Benefit #5: Leads to improved behavior and academic performance
Now that you know the other benefits of yoga, it isn’t surprising that it’s linked to improved behavior and academic performance.
It improves cognitive functioning, memory, concentration, awareness, mood, and focus while reducing stress and anxiety. It teaches children to cope with big emotions in healthier ways. Ultimately, this translates to better behavior and performance in school.
A child who is angry, anxious, or unfocused isn’t ready to learn. When children feel less stressed, more confident, and can tap into and manage their emotions, learning comes much easier. And they’re far less likely to impulsively act on negative emotions.
In a move that many saw as “pretty out there,” a school in Baltimore replaced detention with meditation. Children spend time in a “Mindful Moment Room,” a well-lit space strewn with yoga mats and infused with essential oils. The children, many of them homeless or from high-crime neighborhoods, practice stretching and deep breathing.
Since making the meditation room available, the school has seen far fewer referrals and ZERO suspensions. Dacari, a third grader who uses the Mindful Moment Room, says, “When [children] leave the mindfulness room, they’re peaceful and quiet and ready to do their work.”
Benefit #6: Helps children experiencing trauma
As with the children at the Baltimore school, the practice of yoga and mindfulness can especially benefit children with a history of trauma.
In various studies:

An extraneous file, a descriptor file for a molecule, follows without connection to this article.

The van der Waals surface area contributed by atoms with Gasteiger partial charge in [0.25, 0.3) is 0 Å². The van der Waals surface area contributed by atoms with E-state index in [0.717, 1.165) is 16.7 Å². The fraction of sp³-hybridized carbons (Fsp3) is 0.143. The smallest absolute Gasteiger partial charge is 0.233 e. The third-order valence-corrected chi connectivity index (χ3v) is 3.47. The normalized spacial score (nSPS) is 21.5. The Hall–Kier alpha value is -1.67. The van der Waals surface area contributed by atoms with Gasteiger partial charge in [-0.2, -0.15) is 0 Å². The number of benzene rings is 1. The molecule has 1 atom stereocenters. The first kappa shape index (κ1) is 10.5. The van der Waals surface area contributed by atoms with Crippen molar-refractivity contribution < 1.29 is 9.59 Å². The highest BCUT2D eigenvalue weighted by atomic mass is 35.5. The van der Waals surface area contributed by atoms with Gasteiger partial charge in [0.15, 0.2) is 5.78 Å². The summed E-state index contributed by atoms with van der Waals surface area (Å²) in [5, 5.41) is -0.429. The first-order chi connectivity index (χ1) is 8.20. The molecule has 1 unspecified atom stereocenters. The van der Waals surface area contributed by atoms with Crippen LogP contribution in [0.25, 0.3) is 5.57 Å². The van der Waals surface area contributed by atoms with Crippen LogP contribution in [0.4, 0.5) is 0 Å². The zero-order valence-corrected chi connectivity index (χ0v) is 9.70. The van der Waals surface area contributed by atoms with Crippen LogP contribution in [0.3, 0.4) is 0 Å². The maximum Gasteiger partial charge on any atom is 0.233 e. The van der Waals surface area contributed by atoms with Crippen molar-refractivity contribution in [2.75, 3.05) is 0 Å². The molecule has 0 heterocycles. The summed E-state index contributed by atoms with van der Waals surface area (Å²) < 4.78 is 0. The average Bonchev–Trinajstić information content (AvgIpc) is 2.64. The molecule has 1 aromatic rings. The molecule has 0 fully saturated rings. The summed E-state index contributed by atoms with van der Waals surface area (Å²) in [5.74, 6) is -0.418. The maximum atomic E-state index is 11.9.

- Children from low socioeconomic backgrounds who participated in mindfulness programs reported decreased stress, which allowed them to focus on/improve in school.
- Homeless middle school students who took a mindfulness course reported using mindfulness in school and experiencing greater well-being, resulting in improved academics and greater quality of life.
- Urban male youth who participated in similar programs experienced less stress, anxiety, and negative coping. They were able to manage academic stress and perform better in school.
Yoga benefits all children. But children who come from high-stress environments where they may feel unsafe or in a constant state of high-alert especially need to practice calming, learn self-soothing techniques, and find healthy ways to cope with big emotions. Practicing yoga won’t magically solve every problem. However, it can help level the playing field by putting these students in a headspace where learning and achievement are possible.
Benefit #7: Helps students with special needs
Students with special needs also benefit from the practice of yoga. In particular, studies have shown that yoga is helpful for children with autism and ADHD.
Yoga reduces symptoms like aggressive behavior, social withdrawal, and hyperactivity. It also helps address poor motor coordination, weak self-regulation, and heightened anxiety. Yoga can play to the strengths of children with special needs while reducing feelings of stress.
Special needs children who practice yoga say that they feel more focused and can pay attention to tasks at school.
The research is clear: Yoga instruction teaches children FAR more than just yoga. It improves physical and mental health, teaching vital social-emotional skills. And for children from disadvantaged backgrounds or who have special needs, yoga can help level the playing field.
Together, these benefits build a classroom environment that fosters learning. After all, teaching math is much easier in a classroom full of happy, confident children who know how to manage emotions and stress, stay present in the moment, and focus on the task at hand.
So, break out the yoga mats, strike a pose, and start experiencing the wonderful benefits of yoga in your classroom or school.
If you’re searching for child-friendly yoga cards for kids with simple instructions, these posters are perfect for any classroom. Find them here on TPT. They are perfect for brain breaks, PE instruction, or a cool down corner.